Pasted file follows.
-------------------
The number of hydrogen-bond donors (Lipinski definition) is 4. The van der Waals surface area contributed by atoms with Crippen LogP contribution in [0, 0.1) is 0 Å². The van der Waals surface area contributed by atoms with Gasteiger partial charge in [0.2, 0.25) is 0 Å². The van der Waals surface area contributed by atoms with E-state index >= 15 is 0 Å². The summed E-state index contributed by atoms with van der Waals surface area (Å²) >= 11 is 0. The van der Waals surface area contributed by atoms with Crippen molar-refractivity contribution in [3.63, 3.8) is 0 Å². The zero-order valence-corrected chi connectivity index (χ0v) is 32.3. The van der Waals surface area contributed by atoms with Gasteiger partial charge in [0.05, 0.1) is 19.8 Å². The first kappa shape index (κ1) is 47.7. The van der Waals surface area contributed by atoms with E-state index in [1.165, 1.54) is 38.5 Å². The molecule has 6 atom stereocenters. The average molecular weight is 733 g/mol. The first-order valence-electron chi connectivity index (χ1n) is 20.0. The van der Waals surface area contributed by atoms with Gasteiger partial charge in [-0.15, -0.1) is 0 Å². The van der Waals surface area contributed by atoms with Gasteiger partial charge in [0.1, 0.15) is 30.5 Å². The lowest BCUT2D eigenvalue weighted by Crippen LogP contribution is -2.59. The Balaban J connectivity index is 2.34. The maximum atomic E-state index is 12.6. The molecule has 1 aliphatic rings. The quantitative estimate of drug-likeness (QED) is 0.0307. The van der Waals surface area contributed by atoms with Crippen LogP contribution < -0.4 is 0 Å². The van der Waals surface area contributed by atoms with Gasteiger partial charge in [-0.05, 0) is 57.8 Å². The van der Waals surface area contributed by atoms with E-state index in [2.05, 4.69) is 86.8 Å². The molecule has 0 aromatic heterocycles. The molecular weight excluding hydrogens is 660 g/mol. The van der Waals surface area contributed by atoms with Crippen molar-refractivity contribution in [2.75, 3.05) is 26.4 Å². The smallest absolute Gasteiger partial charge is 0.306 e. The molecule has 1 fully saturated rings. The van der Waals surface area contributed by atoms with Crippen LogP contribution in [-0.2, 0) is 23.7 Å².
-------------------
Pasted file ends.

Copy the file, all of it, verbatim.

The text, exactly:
The number of hydrogen-bond donors (Lipinski definition) is 4. The van der Waals surface area contributed by atoms with Crippen LogP contribution in [0, 0.1) is 0 Å². The van der Waals surface area contributed by atoms with Gasteiger partial charge in [0.2, 0.25) is 0 Å². The van der Waals surface area contributed by atoms with E-state index >= 15 is 0 Å². The summed E-state index contributed by atoms with van der Waals surface area (Å²) >= 11 is 0. The van der Waals surface area contributed by atoms with Crippen molar-refractivity contribution in [3.63, 3.8) is 0 Å². The zero-order valence-corrected chi connectivity index (χ0v) is 32.3. The van der Waals surface area contributed by atoms with Gasteiger partial charge in [0.05, 0.1) is 19.8 Å². The first kappa shape index (κ1) is 47.7. The van der Waals surface area contributed by atoms with E-state index in [1.165, 1.54) is 38.5 Å². The molecule has 6 atom stereocenters. The average molecular weight is 733 g/mol. The first-order valence-electron chi connectivity index (χ1n) is 20.0. The van der Waals surface area contributed by atoms with Gasteiger partial charge in [-0.15, -0.1) is 0 Å². The van der Waals surface area contributed by atoms with Gasteiger partial charge in [0.1, 0.15) is 30.5 Å². The lowest BCUT2D eigenvalue weighted by Crippen LogP contribution is -2.59. The Balaban J connectivity index is 2.34. The maximum atomic E-state index is 12.6. The molecule has 1 aliphatic rings. The quantitative estimate of drug-likeness (QED) is 0.0307. The van der Waals surface area contributed by atoms with Crippen LogP contribution < -0.4 is 0 Å². The van der Waals surface area contributed by atoms with Gasteiger partial charge in [-0.05, 0) is 57.8 Å². The van der Waals surface area contributed by atoms with E-state index in [2.05, 4.69) is 86.8 Å². The molecule has 0 aromatic heterocycles. The molecular weight excluding hydrogens is 660 g/mol. The van der Waals surface area contributed by atoms with Crippen molar-refractivity contribution in [2.75, 3.05) is 26.4 Å². The smallest absolute Gasteiger partial charge is 0.306 e. The molecule has 1 fully saturated rings. The van der Waals surface area contributed by atoms with Crippen LogP contribution in [-0.2, 0) is 23.7 Å².